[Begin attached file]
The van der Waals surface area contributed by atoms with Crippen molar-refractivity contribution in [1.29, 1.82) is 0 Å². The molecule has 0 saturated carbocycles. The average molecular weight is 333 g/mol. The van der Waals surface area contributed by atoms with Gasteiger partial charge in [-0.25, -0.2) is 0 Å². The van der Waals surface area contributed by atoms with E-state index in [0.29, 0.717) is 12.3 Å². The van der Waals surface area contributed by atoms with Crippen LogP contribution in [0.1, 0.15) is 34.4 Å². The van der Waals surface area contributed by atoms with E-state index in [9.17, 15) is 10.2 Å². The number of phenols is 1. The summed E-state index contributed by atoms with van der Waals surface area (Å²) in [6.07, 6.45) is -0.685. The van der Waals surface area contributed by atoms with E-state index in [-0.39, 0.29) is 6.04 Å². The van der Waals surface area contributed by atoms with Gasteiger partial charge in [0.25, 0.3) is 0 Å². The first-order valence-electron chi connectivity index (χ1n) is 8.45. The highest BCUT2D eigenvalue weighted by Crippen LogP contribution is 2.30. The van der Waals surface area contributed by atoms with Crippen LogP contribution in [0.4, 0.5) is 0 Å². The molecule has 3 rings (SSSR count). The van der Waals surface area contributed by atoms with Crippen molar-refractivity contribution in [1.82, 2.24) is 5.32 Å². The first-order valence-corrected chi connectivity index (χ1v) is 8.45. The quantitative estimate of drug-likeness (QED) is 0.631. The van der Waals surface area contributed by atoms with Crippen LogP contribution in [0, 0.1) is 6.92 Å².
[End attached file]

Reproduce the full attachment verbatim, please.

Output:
The van der Waals surface area contributed by atoms with Crippen molar-refractivity contribution in [1.29, 1.82) is 0 Å². The molecule has 0 saturated carbocycles. The average molecular weight is 333 g/mol. The van der Waals surface area contributed by atoms with Gasteiger partial charge in [-0.25, -0.2) is 0 Å². The van der Waals surface area contributed by atoms with E-state index in [0.29, 0.717) is 12.3 Å². The van der Waals surface area contributed by atoms with Crippen LogP contribution in [0.1, 0.15) is 34.4 Å². The van der Waals surface area contributed by atoms with E-state index in [9.17, 15) is 10.2 Å². The number of phenols is 1. The summed E-state index contributed by atoms with van der Waals surface area (Å²) in [6.07, 6.45) is -0.685. The van der Waals surface area contributed by atoms with E-state index in [-0.39, 0.29) is 6.04 Å². The van der Waals surface area contributed by atoms with Gasteiger partial charge in [0.25, 0.3) is 0 Å². The first-order valence-electron chi connectivity index (χ1n) is 8.45. The highest BCUT2D eigenvalue weighted by Crippen LogP contribution is 2.30. The van der Waals surface area contributed by atoms with Crippen LogP contribution in [0.4, 0.5) is 0 Å². The molecule has 3 rings (SSSR count). The van der Waals surface area contributed by atoms with Crippen molar-refractivity contribution in [1.82, 2.24) is 5.32 Å². The first-order valence-corrected chi connectivity index (χ1v) is 8.45. The quantitative estimate of drug-likeness (QED) is 0.631. The van der Waals surface area contributed by atoms with Crippen LogP contribution in [0, 0.1) is 6.92 Å².